Lang did not appeal from this order. On January 16, 1995, however, Lang disregarding the adversary proceeding, filed a motion in the core proceeding seeking 503(b) administrative expenses based on its claim to the post-petition earned premiums. On January 26, the bankruptcy court summarily denied Lang's motion. Lang appealed this denial to the district court, which concluded that the bankruptcy court had denied the 503(b) claim in its prior order in the adversary proceeding, and that res judicata prevented Lang from relitigating the claim by motion. Lang appeals.
The binding effect of a former adjudication, often generically termed res judicata, can take one of two forms. Claim preclusion (traditionally termed res judicata or "merger and bar") " 'bars relitigation of the same claim between parties or their privies where a final judgment has been rendered upon the merits by a court of competent jurisdiction.' " Plough v. West Des Moines Community Sch. Dist., 70 F.3d 512, 517 (8th Cir.1995) (quoting Smith v. Updegraff, 744 F.2d 1354, 1362 (8th Cir.1984)). Issue preclusion (or "collateral estoppel") applies to legal or factual issues "actually and necessarily determined," with such a determination becoming "conclusive in subsequent suits based on a different cause of action involving a party to the prior litigation." Montana v. United States, 440 U.S. 147, 153, 99 S.Ct. 970, 973, 59 L.Ed.2d 210 (1979). The principles of res judicata generally apply to bankruptcy proceedings. Katchen v. Landy, 382 U.S. 323, 334, 86 S.Ct. 467, 475, 15 L.Ed.2d 391 (1966).
In this case the question is one of claim preclusion since the administrative expense claim Lang brought by motion was identical to Lang's cross-claim in the prior adversary proceeding. Claim preclusion will bar a subsequent suit when: "(1) the first suit resulted in a final judgment on the merits; (2) the first suit was based on proper jurisdiction; (3) both suits involved the same cause of action; and (4) both suits involved the same parties or their privies." Lovell v. Mixon, 719 F.2d 1373, 1376 (8th Cir.1983). Furthermore, the party against whom res judicata is asserted must have had a full and fair opportunity to litigate the matter in the proceeding that is to be given preclusive effect. Plough, 70 F.3d at 517.
There is no dispute that the two proceedings at issue in this case involved the same parties and the same cause of action. Therefore, we need only determine: (1) whether the bankruptcy court had jurisdiction to decide the administrative expense claim in the adversary proceeding; (2) whether the bankruptcy court's order in the adversary proceeding was a final judgment on the merits; and (3) whether Lang had a full and fair opportunity to litigate the administrative expense claim in the adversary proceeding.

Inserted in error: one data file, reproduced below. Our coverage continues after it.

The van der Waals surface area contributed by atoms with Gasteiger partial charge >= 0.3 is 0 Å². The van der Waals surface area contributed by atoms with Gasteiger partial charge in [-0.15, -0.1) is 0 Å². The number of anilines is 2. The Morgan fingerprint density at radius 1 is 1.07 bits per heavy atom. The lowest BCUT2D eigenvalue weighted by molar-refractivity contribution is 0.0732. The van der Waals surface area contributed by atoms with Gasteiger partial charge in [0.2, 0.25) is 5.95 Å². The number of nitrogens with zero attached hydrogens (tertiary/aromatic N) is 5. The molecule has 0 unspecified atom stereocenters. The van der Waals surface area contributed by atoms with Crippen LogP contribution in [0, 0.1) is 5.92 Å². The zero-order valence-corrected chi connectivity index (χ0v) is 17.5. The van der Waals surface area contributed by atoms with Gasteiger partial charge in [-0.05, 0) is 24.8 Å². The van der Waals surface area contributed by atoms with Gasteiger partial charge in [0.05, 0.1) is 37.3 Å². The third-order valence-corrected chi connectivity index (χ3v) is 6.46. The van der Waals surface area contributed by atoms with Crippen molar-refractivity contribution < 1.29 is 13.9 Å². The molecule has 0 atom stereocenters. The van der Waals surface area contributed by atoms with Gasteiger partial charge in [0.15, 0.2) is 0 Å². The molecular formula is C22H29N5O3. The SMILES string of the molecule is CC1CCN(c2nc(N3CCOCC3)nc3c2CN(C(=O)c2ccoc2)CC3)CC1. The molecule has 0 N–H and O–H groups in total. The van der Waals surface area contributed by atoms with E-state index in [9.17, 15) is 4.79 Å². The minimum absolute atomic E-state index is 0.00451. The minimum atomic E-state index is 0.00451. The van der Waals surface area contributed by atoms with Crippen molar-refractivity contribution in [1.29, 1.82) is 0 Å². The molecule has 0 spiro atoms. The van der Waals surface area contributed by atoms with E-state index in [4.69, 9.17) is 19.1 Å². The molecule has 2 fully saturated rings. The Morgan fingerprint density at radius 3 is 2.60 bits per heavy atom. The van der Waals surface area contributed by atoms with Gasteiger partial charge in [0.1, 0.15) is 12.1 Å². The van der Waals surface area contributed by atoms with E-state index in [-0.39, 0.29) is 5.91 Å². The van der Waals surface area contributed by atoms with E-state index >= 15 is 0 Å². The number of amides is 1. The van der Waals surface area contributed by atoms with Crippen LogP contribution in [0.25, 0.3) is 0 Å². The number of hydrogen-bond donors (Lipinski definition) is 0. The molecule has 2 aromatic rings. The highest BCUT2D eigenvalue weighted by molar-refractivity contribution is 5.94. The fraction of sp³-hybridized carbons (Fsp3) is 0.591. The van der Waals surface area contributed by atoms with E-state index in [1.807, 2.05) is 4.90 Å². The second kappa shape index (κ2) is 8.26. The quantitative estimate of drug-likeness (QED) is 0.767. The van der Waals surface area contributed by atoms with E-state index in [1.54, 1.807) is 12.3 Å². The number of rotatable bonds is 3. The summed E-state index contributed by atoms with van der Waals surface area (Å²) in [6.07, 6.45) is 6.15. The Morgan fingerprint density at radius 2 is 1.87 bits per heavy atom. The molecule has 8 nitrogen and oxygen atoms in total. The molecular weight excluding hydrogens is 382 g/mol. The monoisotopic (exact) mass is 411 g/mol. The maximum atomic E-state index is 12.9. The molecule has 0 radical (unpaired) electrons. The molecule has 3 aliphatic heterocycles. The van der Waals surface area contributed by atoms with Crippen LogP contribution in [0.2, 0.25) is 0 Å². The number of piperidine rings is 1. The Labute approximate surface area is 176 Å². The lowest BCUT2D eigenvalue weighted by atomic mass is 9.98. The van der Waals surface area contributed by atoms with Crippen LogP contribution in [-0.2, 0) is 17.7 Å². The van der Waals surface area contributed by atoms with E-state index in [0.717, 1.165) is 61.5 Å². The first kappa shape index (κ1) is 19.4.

A. The Bankruptcy Court's Jurisdiction
A claim for an administrative expense pursuant to section 503(b) is a core proceeding for which the bankruptcy court has jurisdiction under 28 U.S.C. § 157(b)(2). Even when contested, however, a 503(b) claim is not properly brought in an adversary proceeding. See Fed.R.Bankr.P. 7001. Such claims are appropriately brought by motion in the bankruptcy case, and relief is typically granted in contested claims only upon notice and hearing. Fed.R.Bankr.P. 9013, 9014; Minn.Bankr.Local Rule 1201. See also Colandrea v. Union Home Loan Corp. (In re Colandrea ), 17 B.R. 568, 583 (Bankr.D.Md.1982) (dismissing 503(b) claim brought as a counterclaim in an adversary proceeding). Indeed, Lang's second administrative expense claim for the earned premium was made by motion in conformance with both the federal and local bankruptcy rules.
Thus, Lang's initial assertion of its administrative expense claim as a cross-claim in the adversary proceeding was unusual. We nonetheless conclude that the claim was properly before the court in the adversary adjudication. Section 503(b) allows the bankruptcy court to grant administrative claims "[a]fter notice and a hearing." The bankruptcy code defines "after notice and a hearing" as "after such notice as is appropriate in the particular circumstances, and such opportunity for a hearing as is appropriate in the particular circumstances." 11 U.S.C. § 102(1)(A). The debtor against whom Lang brought its claim, Anderberg-Lund, was a party to the adversary proceeding and thus had full notice of Lang's claim. The factual and legal issues presented in the litigation over the unearned premium were closely related to those of the earned premium that was the subject of Lang's administrative expense claim. Given the bankruptcy court's flexibility under section 102(1)(A) to determine what procedures are appropriate for particular claims, we conclude that in this instance the bankruptcy court had jurisdiction to consider the claim in the adversary proceeding.